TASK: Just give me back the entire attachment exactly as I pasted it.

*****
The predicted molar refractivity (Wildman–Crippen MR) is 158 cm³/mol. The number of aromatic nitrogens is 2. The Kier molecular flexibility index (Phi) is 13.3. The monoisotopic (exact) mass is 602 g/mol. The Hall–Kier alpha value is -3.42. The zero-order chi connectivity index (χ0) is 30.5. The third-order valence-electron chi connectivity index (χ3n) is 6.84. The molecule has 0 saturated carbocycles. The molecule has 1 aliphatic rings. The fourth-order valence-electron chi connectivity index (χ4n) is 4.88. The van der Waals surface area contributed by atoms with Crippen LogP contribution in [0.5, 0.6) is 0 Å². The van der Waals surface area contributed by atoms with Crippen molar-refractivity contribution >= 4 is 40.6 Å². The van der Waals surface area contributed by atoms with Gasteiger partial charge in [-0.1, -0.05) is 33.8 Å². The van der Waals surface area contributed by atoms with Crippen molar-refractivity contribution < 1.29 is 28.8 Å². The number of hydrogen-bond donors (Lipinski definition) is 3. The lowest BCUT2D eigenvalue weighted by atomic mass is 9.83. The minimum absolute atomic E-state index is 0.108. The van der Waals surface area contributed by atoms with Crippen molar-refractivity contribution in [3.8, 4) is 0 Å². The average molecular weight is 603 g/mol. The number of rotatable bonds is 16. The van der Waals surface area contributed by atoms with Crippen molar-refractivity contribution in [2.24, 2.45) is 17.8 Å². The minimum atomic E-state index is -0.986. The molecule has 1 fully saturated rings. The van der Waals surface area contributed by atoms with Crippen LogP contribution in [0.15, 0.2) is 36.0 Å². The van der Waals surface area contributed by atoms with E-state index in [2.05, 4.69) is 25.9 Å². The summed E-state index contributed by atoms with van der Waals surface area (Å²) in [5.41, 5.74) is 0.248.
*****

The predicted molar refractivity (Wildman–Crippen MR) is 158 cm³/mol. The number of aromatic nitrogens is 2. The Kier molecular flexibility index (Phi) is 13.3. The monoisotopic (exact) mass is 602 g/mol. The Hall–Kier alpha value is -3.42. The zero-order chi connectivity index (χ0) is 30.5. The third-order valence-electron chi connectivity index (χ3n) is 6.84. The molecule has 0 saturated carbocycles. The molecule has 1 aliphatic rings. The fourth-order valence-electron chi connectivity index (χ4n) is 4.88. The van der Waals surface area contributed by atoms with Crippen LogP contribution in [0.5, 0.6) is 0 Å². The van der Waals surface area contributed by atoms with Crippen molar-refractivity contribution >= 4 is 40.6 Å². The van der Waals surface area contributed by atoms with Gasteiger partial charge in [-0.1, -0.05) is 33.8 Å². The van der Waals surface area contributed by atoms with Crippen molar-refractivity contribution < 1.29 is 28.8 Å². The number of hydrogen-bond donors (Lipinski definition) is 3. The lowest BCUT2D eigenvalue weighted by atomic mass is 9.83. The minimum absolute atomic E-state index is 0.108. The van der Waals surface area contributed by atoms with Crippen molar-refractivity contribution in [3.8, 4) is 0 Å². The average molecular weight is 603 g/mol. The number of rotatable bonds is 16. The van der Waals surface area contributed by atoms with Crippen molar-refractivity contribution in [2.24, 2.45) is 17.8 Å². The minimum atomic E-state index is -0.986. The molecule has 1 fully saturated rings. The van der Waals surface area contributed by atoms with Crippen LogP contribution in [0.15, 0.2) is 36.0 Å². The van der Waals surface area contributed by atoms with E-state index in [2.05, 4.69) is 25.9 Å². The summed E-state index contributed by atoms with van der Waals surface area (Å²) in [5.41, 5.74) is 0.248.